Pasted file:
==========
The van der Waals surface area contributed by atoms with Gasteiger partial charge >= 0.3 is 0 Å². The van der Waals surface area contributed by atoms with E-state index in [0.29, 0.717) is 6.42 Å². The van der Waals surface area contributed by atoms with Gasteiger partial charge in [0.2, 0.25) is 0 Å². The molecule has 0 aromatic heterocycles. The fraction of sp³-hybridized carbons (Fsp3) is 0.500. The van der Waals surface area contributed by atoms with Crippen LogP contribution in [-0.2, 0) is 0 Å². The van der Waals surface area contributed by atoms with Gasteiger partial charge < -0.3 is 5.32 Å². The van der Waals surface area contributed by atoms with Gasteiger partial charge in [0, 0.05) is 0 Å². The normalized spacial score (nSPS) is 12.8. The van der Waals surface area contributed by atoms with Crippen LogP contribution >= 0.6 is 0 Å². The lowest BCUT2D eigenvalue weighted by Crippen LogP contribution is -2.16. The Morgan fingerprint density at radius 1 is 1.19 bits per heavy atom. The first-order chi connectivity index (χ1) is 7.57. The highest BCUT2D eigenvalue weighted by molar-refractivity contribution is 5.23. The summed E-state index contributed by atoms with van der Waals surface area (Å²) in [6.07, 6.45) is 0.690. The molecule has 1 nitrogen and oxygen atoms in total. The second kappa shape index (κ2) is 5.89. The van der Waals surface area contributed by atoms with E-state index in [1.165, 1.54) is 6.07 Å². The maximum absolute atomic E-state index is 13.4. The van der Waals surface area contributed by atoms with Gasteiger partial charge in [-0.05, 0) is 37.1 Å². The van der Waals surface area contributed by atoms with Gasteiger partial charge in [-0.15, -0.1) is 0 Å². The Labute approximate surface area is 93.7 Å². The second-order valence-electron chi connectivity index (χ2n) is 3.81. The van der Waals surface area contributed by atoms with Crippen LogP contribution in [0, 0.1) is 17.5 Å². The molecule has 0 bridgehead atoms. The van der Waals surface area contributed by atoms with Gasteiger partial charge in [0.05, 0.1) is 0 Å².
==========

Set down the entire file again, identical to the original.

The van der Waals surface area contributed by atoms with Gasteiger partial charge >= 0.3 is 0 Å². The van der Waals surface area contributed by atoms with E-state index in [0.29, 0.717) is 6.42 Å². The van der Waals surface area contributed by atoms with Gasteiger partial charge in [0.2, 0.25) is 0 Å². The molecule has 0 aromatic heterocycles. The fraction of sp³-hybridized carbons (Fsp3) is 0.500. The van der Waals surface area contributed by atoms with Crippen LogP contribution in [-0.2, 0) is 0 Å². The van der Waals surface area contributed by atoms with Gasteiger partial charge < -0.3 is 5.32 Å². The van der Waals surface area contributed by atoms with Gasteiger partial charge in [0, 0.05) is 0 Å². The normalized spacial score (nSPS) is 12.8. The van der Waals surface area contributed by atoms with Crippen LogP contribution >= 0.6 is 0 Å². The lowest BCUT2D eigenvalue weighted by Crippen LogP contribution is -2.16. The Morgan fingerprint density at radius 1 is 1.19 bits per heavy atom. The first-order chi connectivity index (χ1) is 7.57. The highest BCUT2D eigenvalue weighted by molar-refractivity contribution is 5.23. The summed E-state index contributed by atoms with van der Waals surface area (Å²) in [6.07, 6.45) is 0.690. The molecule has 1 nitrogen and oxygen atoms in total. The second kappa shape index (κ2) is 5.89. The van der Waals surface area contributed by atoms with E-state index in [1.165, 1.54) is 6.07 Å². The maximum absolute atomic E-state index is 13.4. The van der Waals surface area contributed by atoms with Gasteiger partial charge in [-0.05, 0) is 37.1 Å². The van der Waals surface area contributed by atoms with Gasteiger partial charge in [-0.15, -0.1) is 0 Å². The Labute approximate surface area is 93.7 Å². The second-order valence-electron chi connectivity index (χ2n) is 3.81. The van der Waals surface area contributed by atoms with Crippen LogP contribution in [0, 0.1) is 17.5 Å². The molecule has 0 bridgehead atoms. The van der Waals surface area contributed by atoms with Gasteiger partial charge in [0.05, 0.1) is 0 Å².